Additional studies were able to demonstrate that weak acids like acetic acid (AcOH) in combination with synthetic polymers were able to render prions susceptible to proteolytic degradation (23). Sodium dodecyl in conjunction with AcOH was a potent combination in deactivating the protein (23). Table 3 illustrates the different chemical agents that have been tested and their success in deactivating the prion protein.
Heat deactivation has also been studied to optimize reduction infectivity. Researchers have exposed different infected samples to a range of heat and time intervals and evaluated the infectivity and structural integrity of the protein. Times ranges from 15 minutes at 600°C to 24 hours at 160°C (24). All heats and time intervals were unable to inactivate the protein completely. At 600°C, the protein structure was retained in an inorganic fossilized skeleton which was still able to convert PrP into PrPsc (24). Finally, gaseous hydrogen peroxide under vacuum conditions has been shown to be most effective in eliminating prion proteins from hardware (25).
Prion diseases are rare and do not constitute a significant infection control risk. However, iCJD has now been shown to be transmitted through tissue transplants, blood transfusions, and contaminated surgical equipment (6-8). Because, of their affinity for stainless steel and superior resistance to current sterilization techniques used on surgical equipment, novel approaches for deactivation of prions should be addressed in the prevention of spreading nosocomial infections (24). Staying up-to-date on novel diagnostic tools available for the detection of prion seeding activity will also assist in preventing transmission.
For military bases and hospitals that may have limited resources overseas, it is imperative to design new technologies that allow for antemortem diagnoses in patients presenting differential diagnoses, prion disease not being excluded, as well as for animals in countries with BSE outbreaks. New technologies will allow for better protection of military personnel, preventing nosocomial and foodborne transmission.
Changes to the current infection control practices would require substantial changes if prion infection is suspected. These would include the methods discussed above and in Table 3.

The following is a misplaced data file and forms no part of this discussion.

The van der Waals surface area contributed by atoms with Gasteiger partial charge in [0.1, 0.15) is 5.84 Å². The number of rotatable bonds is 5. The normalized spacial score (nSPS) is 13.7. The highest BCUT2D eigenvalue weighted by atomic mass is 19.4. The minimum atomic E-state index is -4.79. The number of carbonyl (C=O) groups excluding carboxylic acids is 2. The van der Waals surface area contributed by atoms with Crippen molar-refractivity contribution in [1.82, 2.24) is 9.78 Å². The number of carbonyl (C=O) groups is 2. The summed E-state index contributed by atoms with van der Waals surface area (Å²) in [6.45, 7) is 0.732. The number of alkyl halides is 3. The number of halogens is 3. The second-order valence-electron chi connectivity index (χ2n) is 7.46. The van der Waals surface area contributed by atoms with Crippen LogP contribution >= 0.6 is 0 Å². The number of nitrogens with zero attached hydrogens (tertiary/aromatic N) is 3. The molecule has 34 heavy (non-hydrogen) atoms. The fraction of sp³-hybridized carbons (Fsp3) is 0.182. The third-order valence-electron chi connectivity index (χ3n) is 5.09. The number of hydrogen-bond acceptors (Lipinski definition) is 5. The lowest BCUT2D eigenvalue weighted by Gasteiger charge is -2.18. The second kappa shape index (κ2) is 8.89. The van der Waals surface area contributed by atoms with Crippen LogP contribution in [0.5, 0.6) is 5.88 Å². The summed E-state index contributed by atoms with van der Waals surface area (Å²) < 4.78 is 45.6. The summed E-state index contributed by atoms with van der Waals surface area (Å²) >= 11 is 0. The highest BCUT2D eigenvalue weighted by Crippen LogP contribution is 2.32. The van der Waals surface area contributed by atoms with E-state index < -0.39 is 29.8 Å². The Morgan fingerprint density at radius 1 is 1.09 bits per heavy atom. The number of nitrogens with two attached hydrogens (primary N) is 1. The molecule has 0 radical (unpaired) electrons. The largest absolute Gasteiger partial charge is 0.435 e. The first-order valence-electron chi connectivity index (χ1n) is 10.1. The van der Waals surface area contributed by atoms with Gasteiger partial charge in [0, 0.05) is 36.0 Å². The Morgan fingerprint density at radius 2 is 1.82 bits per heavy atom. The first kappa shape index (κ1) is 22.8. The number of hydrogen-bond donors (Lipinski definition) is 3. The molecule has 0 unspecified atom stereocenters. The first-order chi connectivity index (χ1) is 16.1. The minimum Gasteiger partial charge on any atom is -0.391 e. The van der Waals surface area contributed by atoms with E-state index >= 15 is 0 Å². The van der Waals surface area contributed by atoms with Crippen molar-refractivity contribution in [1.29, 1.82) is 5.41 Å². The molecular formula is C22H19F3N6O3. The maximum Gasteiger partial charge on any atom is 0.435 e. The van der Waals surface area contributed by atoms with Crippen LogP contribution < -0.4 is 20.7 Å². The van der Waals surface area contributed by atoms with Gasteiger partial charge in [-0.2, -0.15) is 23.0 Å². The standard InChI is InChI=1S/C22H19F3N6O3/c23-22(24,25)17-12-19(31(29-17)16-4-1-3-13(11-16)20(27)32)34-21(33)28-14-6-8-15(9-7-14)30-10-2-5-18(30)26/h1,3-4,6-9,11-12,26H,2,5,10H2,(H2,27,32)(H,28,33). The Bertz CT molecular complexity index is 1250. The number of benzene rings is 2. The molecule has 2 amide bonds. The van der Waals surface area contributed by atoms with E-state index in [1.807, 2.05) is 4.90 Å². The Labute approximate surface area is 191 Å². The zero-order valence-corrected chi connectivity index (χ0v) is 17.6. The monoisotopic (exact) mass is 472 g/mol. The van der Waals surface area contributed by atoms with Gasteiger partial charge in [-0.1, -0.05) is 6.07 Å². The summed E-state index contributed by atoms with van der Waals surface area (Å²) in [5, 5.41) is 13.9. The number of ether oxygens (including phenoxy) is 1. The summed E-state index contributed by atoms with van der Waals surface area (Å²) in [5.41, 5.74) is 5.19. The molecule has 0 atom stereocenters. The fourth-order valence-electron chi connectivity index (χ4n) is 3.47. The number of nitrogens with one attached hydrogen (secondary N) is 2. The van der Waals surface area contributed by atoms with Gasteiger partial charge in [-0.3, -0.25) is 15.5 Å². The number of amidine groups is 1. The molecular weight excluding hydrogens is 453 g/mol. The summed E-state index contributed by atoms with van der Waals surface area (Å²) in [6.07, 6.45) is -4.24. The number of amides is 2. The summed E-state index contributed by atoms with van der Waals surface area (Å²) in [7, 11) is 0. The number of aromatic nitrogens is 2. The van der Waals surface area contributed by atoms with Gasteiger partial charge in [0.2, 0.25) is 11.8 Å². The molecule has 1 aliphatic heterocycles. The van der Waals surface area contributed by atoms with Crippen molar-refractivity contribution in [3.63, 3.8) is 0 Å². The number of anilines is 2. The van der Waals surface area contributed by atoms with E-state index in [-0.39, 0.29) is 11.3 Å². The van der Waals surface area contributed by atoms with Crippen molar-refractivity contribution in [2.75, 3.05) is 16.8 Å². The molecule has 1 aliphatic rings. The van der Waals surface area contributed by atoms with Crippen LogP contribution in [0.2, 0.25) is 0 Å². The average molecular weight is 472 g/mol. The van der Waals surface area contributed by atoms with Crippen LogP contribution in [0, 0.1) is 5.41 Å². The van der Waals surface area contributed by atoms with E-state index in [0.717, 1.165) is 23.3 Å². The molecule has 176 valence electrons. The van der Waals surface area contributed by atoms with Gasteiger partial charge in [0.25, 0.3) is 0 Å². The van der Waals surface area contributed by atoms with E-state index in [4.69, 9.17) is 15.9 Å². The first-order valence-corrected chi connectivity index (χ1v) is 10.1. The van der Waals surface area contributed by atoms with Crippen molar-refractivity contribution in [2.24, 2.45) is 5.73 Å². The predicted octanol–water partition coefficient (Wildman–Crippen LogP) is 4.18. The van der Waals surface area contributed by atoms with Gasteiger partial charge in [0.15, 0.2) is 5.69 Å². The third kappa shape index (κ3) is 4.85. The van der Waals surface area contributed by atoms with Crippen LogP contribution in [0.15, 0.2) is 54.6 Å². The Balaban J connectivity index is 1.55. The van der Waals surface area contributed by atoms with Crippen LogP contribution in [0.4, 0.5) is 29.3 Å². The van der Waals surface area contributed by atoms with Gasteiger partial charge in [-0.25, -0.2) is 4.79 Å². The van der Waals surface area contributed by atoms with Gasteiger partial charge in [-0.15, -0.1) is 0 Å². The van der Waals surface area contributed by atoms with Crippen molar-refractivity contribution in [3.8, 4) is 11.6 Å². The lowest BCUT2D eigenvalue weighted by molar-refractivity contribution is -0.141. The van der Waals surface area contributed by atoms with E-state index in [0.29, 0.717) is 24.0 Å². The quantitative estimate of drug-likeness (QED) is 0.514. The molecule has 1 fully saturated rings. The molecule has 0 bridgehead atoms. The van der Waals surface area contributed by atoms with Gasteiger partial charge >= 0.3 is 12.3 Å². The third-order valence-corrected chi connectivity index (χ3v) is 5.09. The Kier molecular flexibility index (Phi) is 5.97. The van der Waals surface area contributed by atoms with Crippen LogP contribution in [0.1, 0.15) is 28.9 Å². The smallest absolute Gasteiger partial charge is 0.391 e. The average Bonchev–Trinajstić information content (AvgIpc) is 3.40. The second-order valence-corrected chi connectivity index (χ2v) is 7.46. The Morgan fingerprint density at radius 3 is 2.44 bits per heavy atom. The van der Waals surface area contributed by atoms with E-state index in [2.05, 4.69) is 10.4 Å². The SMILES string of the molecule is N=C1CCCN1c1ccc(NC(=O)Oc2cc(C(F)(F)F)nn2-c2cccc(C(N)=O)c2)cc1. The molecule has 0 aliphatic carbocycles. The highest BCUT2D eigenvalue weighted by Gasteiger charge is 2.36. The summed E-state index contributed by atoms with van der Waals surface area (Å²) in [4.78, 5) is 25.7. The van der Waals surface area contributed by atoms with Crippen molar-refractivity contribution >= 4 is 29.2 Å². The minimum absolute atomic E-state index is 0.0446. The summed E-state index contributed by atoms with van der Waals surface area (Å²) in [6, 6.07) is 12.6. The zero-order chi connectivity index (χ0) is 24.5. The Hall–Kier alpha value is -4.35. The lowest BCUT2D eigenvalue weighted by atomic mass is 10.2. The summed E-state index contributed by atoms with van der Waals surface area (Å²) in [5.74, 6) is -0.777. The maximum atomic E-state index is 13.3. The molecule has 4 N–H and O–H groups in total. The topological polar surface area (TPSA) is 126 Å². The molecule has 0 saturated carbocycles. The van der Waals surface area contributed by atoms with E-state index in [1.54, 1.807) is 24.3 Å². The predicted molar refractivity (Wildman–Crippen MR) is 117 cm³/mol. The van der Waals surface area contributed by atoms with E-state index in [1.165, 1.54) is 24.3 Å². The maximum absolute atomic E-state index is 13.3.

5. Recommendations for Prospective Research for the Military in Prion Disease
1. An antemortem laboratory test to detect PrPc with the capability to detect less than one infectious unit (IU) of prion seeding per sample. Approximately 1 IU is equivalent to 105 PrPSc molecules in a purified preparation depending on the host, strain, and mode of transmission (15). Utilizing the current RT-QuIC assay overseas and creating the ability to test blood samples will undoubtedly prevent iCJD transmission.
2. Development of novel molecules to detect and bind to prions for in-vitro studies. Antibodies and molecules specific to species, strain, and allelic variants for infectious conformation will allow for more accurate diagnosis. Selected antibodies specific for the conformation of prions are lacking because of immunogenicity to the PrPsc (15).
3. Cell culture technique improvement to allow for propagation of prions. In vitro cell cultures are lacking while transgenic mice often do not accurately represent the physiology of human pathogenesis and propagation of disease.
4. Refined neuroimaging techniques in conjunction with an MRI that will allow for the detection of PrPsc for early diagnosis (1).
5. Priority research initiatives need to identify direct and indirect routes of TSE transmission. Determine individual host susceptibility and resistance by continuing to investigate genetic susceptibility as well as exploring the epigenetic factors. A focus should also be placed on the host’s immune response to prion disease through the intracellular trafficking of PrP in different cells and identify a mechanism for neuroinvasion (1).